First of all, I want to acknowledge that it truly is a perk, if not luxury to be able to work from home, and therefore, be home to help educate my kids during this time. While many of us have complained about trying to do “all the things” at home, I believe we should take the posture of gratitude since there are many moms and dads who have to report for work outside the home and therefore make other arrangements for their children who are out of school. That said, for those of us wearing multiple hats at the same time—here are some tips for this season:
- Have a schedule, but hold it with loose hands: Structure can help kids stay on track with expectations for the day. For example, waking up at the same time each day has helped our family. This means, if you have a child who would like to sleep later than the time identified, go ahead and get them up! Likewise, stick to the same bedtime. Once those two things are established, you can look at other times in the day as blocks of time that serve a purpose, such as: schooling, working, cleaning, playing, cooking, etc. Within those blocks can be a lot of flexibility. Sometimes the schooling block might be reading outside, while other days might be doing assignments from teachers. You might skip the cleaning block one day to extend learning time and vice versa. The point is, keep a schedule, but keep it open enough to accommodate the needs each day presents.
- Get “school” started with each child, each morning: Depending on the ages of your children, they will need you or your spouse to help them get started on learning time each day. Hopefully this leads to a block of time where they stay on task and you, parent, can do some work. Trading off in this role is super helpful if both parents are at home. My husband and I tag team “conferences” with each child every morning to go through emails and assignments from teachers, make a plan, and answer questions. In the evenings, each child reports back with what they accomplished. Having checkpoints throughout the day is also helpful to see if they are staying on track. For younger children, this is more challenging as they need to stay busy and need to be monitored at the same time (which makes those Zoom calls pretty interesting!) Plan multiple stations throughout the house that have things for them to do—much like a preschool classroom. Puzzles at the coffee table, art project at the kitchen table, legos or blocks on the floor, and a fort set up in their room with extra toys!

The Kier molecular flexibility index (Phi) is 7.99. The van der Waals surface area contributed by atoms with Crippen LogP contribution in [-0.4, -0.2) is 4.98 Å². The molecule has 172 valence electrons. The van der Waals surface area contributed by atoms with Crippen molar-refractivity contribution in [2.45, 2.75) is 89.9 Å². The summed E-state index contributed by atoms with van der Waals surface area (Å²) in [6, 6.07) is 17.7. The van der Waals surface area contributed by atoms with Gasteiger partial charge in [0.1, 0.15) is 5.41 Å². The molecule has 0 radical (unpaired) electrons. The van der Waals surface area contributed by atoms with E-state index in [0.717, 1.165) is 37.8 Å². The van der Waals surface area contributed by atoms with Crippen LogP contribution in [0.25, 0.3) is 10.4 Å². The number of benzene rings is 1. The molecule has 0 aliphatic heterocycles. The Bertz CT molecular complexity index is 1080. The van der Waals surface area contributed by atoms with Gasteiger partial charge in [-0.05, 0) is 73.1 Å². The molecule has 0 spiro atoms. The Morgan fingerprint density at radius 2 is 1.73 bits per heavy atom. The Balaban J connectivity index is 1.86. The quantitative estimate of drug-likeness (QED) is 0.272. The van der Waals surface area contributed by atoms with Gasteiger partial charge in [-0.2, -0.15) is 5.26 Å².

- Keep technology use to a minimum: This one is hard for any age because when parents really need to crank out a deadline without distraction, the temptation is to put on a movie, or pull out the Ipad. While there is a time and place for this, try not to double-down on it during this time. I’m speaking to the choir on this one since my boys LOVE to play video games—and sometimes it’s just easier to say yes to an extra 30 minutes (or hour or more)!! The heart behind this is to not beat yourself up if you do have to use technology for an activity, but have other things planned for learning and playing to find a great “balance”.
- Keep the weekends! As all the days run together, it might feel like the weekends disappear. I encourage you to mark the weekends with Sabbath rest as much as possible—meaning no working and no schooling; sleep in a bit, watch a movie together, play outside if possible, do something fun! Certainly on Sundays, watch a church service together and participate in any church activities offered through streaming apps or downloads for family devotionals. Above all else, worship together during this time. Your family needs to read the Bible together, pray together, sing together—now more than ever.
- Give yourself grace: The energy we had when the Covid-19 crisis began is more than likely waning at your house—as it is indeed at ours. There are some days that go better than others—and that is ok. We need to all realize that while we may have to live this way for a while, it was never intended to be sustainable long term. If you need a day to “not do school”, take that day—or week. If you need to take a day off from work, you can hopefully do that too. If your child cries during your online meeting, excuse yourself and go care for your child. Your co-workers will understand. We all have our stuff we are dealing with and grace abounds all around us. If nothing else, grace abounds.
Indeed, we have all received grace upon grace from his fullness. John 1:16a
Jana Magruder serves as the Director of LifeWay Kids. She is a Baylor graduate and offers a wealth of experience and passion for kids ministry, education, and publishing. She is the author of Kids Ministry that Nourishes and Life Verse Creative Journal, which she co-authored with her teenage daughter. She and her husband, Michael, along with their three children reside in Nashville.